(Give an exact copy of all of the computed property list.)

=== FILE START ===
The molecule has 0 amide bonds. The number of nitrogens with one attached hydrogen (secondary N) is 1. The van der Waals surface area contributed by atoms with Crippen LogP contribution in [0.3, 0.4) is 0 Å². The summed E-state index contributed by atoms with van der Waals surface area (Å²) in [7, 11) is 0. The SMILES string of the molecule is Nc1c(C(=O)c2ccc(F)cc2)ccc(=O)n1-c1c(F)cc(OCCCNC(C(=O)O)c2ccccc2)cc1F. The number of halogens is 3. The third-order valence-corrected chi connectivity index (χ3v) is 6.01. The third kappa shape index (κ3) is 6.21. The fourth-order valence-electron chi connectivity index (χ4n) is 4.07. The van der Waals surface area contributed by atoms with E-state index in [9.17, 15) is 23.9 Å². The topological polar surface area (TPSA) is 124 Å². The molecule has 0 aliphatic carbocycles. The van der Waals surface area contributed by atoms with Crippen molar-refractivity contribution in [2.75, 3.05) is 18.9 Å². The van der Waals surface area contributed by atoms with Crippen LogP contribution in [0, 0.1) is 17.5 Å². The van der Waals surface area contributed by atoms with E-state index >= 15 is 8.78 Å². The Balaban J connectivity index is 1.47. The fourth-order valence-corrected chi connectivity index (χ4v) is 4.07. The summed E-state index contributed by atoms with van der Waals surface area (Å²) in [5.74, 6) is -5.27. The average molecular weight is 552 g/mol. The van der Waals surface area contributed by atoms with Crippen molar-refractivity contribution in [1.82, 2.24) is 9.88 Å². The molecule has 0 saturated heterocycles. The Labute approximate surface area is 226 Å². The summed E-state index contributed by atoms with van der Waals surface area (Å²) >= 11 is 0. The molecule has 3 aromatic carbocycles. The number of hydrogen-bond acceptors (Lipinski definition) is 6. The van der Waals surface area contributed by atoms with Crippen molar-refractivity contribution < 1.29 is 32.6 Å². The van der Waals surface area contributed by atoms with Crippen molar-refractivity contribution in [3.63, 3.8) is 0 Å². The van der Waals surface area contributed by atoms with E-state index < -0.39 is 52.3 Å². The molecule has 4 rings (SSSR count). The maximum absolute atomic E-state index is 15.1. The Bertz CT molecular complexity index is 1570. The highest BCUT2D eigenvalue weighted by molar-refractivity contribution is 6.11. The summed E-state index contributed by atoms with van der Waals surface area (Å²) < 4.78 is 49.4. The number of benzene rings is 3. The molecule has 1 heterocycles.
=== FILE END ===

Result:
The molecule has 0 amide bonds. The number of nitrogens with one attached hydrogen (secondary N) is 1. The van der Waals surface area contributed by atoms with Crippen LogP contribution in [0.3, 0.4) is 0 Å². The summed E-state index contributed by atoms with van der Waals surface area (Å²) in [7, 11) is 0. The SMILES string of the molecule is Nc1c(C(=O)c2ccc(F)cc2)ccc(=O)n1-c1c(F)cc(OCCCNC(C(=O)O)c2ccccc2)cc1F. The number of halogens is 3. The third-order valence-corrected chi connectivity index (χ3v) is 6.01. The third kappa shape index (κ3) is 6.21. The fourth-order valence-electron chi connectivity index (χ4n) is 4.07. The van der Waals surface area contributed by atoms with E-state index in [9.17, 15) is 23.9 Å². The topological polar surface area (TPSA) is 124 Å². The molecule has 0 aliphatic carbocycles. The van der Waals surface area contributed by atoms with Crippen molar-refractivity contribution in [2.75, 3.05) is 18.9 Å². The van der Waals surface area contributed by atoms with Crippen LogP contribution in [0, 0.1) is 17.5 Å². The van der Waals surface area contributed by atoms with E-state index >= 15 is 8.78 Å². The Balaban J connectivity index is 1.47. The fourth-order valence-corrected chi connectivity index (χ4v) is 4.07. The summed E-state index contributed by atoms with van der Waals surface area (Å²) in [5.74, 6) is -5.27. The average molecular weight is 552 g/mol. The van der Waals surface area contributed by atoms with Crippen molar-refractivity contribution in [1.82, 2.24) is 9.88 Å². The molecule has 0 saturated heterocycles. The Labute approximate surface area is 226 Å². The summed E-state index contributed by atoms with van der Waals surface area (Å²) >= 11 is 0. The molecule has 3 aromatic carbocycles. The number of hydrogen-bond acceptors (Lipinski definition) is 6. The van der Waals surface area contributed by atoms with Crippen molar-refractivity contribution < 1.29 is 32.6 Å². The van der Waals surface area contributed by atoms with Crippen molar-refractivity contribution in [3.63, 3.8) is 0 Å². The van der Waals surface area contributed by atoms with E-state index < -0.39 is 52.3 Å². The molecule has 4 rings (SSSR count). The maximum absolute atomic E-state index is 15.1. The Bertz CT molecular complexity index is 1570. The highest BCUT2D eigenvalue weighted by molar-refractivity contribution is 6.11. The summed E-state index contributed by atoms with van der Waals surface area (Å²) < 4.78 is 49.4. The number of benzene rings is 3. The molecule has 1 heterocycles.